Mortgage insurance premiums for 2015

Max 15-year loan term, LTV up to and including 90 percent: 0.45% annually

Max 15-year loan term, LTV greater than 90 percent: 0.70% annually

More than 15-year loan term, LTV up to and including 95 percent: 0.80% annually

More than 15-year loan term, LTV greater than 95 percent: 0.85% annually.

  • If the mortgage loan exceeds $625,000 it is subject to an mortgage insurance premium surcharge. Usually, the surcharge is 0.25 extra percentage points for loan terms of 15 years or less, and 0.20 extra percentage points for loan terms longer than that.
  • For some FHA insured mortgage loans, the annual FHA mortgage insurance premium can self-cancel, but not for any loan mortgage loan where the starting LTV was greater than 90%. For loans where the starting LTV was 90% or less, annual mortgage insurance premiums must be paid for a minimum of 11 years, but can then self-cancel if the loan-to-value ratio goes down to 78% or less.
  • If you get your principal down by making extra amortizations, the annual mortgage insurance premium will not self-cancel when the loan-to-mortgage ratio reaches 78%, but you can contact your lender and ask if they are willing to terminate the FHA insurance. For 30-year loans, the lender can not terminate the FHA insurance until you have made regular payments for 5 years.

HUD auction

The U.S. Department of Housing and Urban Development (HUD) is the ultimate insurer of FHA insured mortgage loans. If a lender forecloses on an FHA insured loan, the insurance policy will compensate the lender and HUD will take possession of the insured property. The next step is normally selling the property at a HUD auction.

About the Federal Housing Administration (FHA)

The FHA is not the same as the Federal Housing Finance Agency (FHFA). The FHFA is responsible for supervising certain government-sponsored enterprises.

The Federal Housing Administration (FHA) is a U.S. government agency created by the National Housing Act of 1934. Among other things, this agency runs the program for FHA insured mortgage loans. The FHA does not construct any houses or lend any money directly; the agency only works through loan insurance programs and similar aids, including interest rate subsidies programs and rent supplement programs.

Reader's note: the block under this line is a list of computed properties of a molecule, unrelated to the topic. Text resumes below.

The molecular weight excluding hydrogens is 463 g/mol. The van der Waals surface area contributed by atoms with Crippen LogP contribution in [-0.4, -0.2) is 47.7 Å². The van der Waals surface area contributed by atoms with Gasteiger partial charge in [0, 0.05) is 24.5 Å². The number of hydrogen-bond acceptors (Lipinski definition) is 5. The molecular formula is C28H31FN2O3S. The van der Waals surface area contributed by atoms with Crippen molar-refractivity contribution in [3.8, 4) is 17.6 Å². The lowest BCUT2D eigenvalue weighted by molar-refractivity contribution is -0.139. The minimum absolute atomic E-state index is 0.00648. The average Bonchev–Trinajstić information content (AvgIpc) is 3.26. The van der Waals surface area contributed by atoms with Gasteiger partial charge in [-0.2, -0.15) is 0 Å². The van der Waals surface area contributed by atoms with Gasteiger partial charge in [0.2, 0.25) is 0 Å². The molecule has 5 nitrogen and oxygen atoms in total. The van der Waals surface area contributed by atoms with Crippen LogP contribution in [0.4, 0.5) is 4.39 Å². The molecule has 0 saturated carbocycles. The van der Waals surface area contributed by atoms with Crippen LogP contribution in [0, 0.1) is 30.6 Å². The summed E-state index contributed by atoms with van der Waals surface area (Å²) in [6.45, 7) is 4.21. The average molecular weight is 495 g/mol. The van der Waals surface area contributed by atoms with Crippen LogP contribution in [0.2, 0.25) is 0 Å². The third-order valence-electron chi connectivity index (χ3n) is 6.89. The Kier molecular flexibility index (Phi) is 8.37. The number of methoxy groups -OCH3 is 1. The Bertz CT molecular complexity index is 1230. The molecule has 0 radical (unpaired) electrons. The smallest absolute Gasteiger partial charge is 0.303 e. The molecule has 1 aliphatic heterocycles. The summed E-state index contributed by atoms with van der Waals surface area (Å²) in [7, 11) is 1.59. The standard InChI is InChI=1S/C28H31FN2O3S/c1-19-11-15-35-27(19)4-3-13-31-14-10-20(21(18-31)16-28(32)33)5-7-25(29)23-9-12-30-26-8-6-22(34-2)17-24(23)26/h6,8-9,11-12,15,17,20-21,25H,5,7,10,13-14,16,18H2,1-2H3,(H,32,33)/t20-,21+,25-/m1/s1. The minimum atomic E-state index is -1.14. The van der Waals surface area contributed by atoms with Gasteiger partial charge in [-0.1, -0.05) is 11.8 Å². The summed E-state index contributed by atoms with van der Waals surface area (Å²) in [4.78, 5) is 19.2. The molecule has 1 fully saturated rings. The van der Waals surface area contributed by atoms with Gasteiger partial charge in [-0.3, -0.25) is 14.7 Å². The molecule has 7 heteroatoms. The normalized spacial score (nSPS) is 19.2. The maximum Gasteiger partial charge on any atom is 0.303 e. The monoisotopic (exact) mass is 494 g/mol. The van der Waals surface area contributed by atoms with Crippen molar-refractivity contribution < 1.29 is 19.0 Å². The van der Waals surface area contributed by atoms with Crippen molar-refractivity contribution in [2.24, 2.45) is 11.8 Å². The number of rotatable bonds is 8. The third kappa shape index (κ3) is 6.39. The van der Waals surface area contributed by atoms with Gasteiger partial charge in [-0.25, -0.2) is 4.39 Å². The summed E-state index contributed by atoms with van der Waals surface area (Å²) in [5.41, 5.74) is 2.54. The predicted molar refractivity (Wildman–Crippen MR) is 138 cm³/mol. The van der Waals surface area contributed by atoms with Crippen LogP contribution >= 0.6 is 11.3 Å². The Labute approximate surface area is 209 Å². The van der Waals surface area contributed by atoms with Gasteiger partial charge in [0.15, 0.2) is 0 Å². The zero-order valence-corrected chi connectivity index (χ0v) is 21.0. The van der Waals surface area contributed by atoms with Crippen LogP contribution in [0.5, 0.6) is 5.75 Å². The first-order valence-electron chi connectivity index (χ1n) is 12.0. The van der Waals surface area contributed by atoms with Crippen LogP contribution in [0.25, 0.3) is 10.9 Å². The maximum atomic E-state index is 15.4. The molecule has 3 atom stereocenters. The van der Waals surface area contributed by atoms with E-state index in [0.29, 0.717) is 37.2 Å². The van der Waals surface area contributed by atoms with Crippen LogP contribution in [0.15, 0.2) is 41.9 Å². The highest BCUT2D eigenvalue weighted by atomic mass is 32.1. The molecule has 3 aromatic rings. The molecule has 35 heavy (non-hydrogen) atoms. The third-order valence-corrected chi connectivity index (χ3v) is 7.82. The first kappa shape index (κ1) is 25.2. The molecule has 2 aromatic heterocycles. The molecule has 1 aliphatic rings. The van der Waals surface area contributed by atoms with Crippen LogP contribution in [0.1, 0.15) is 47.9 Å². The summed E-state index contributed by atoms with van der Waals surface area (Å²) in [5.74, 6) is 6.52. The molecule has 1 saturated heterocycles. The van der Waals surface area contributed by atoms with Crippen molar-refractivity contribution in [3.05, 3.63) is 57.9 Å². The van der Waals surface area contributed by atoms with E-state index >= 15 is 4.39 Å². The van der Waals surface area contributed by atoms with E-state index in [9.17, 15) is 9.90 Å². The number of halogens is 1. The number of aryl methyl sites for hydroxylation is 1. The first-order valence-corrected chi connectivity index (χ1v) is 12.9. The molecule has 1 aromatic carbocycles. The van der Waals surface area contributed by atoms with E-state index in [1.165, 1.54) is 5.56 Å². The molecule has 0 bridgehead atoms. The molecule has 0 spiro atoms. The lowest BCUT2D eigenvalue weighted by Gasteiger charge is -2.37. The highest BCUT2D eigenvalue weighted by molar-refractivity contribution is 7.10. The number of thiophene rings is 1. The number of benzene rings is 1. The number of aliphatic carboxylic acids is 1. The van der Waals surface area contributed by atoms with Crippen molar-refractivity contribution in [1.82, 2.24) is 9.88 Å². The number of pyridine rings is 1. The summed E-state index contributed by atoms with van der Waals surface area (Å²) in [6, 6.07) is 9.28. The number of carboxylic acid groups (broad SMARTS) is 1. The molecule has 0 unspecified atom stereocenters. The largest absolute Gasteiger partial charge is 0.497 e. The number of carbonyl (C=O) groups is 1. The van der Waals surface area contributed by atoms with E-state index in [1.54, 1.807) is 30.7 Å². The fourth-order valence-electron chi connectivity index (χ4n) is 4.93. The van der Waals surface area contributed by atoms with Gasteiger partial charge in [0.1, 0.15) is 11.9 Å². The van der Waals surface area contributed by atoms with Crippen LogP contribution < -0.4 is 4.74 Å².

The FHA was created as a reaction to the many foreclosures on single-family homes during the Great Depression. Since 1965, the parent department for the FHA is the U.S. Department of Housing and Urban Development (HUD).

In the 1960s and 1970s, the role of the FHA expanded to include several aid programs for renters. Two examples of important new legislation was the Civil Rights Act of 1968 and the Housing and Community Development Act (passed in 1974). In the 1980s, even middle-income households began receiving FHA rental subsidies thanks to the Housing and Community Development Act.

As the capital markets in the U.S. matured during the second half of the 20th century, the number of home mortgage loans insured by the FHA decreased, since other mortgage loans become more readily available, including so called subprime mortgage loans. By 2006, FHA insured mortgage loans made up less than 3% of the home mortgage loans in the nation, and a vocal minority in Congress began calling for the abolishment of the FHA.

The subprime crisis of the late 2000s brought this development to an abrupt halt, and the share of home purchases in the U.S. financed with FHA insured mortgage loans sky-rocketed from approximately 2% right before the crisis to over 33%. The type of high-risk borrowers that would previously have obtained mortgage loans on the subprime loan market were now turning to FHA approved lenders for their borrowing needs, which put the FHA at great financial risk. By 2012, the FHA’s capital reserve fund fell below the congressionally mandated minimum of 2%. Just two years earlier, it had been at 6%.

At the time of writing, approximately 5 million single-family mortgage loans are insured by the FHA, and about 13,000 mortgage loans for multi-family projects. Over 40% of new home mortgages in the U.S. are FHA insured.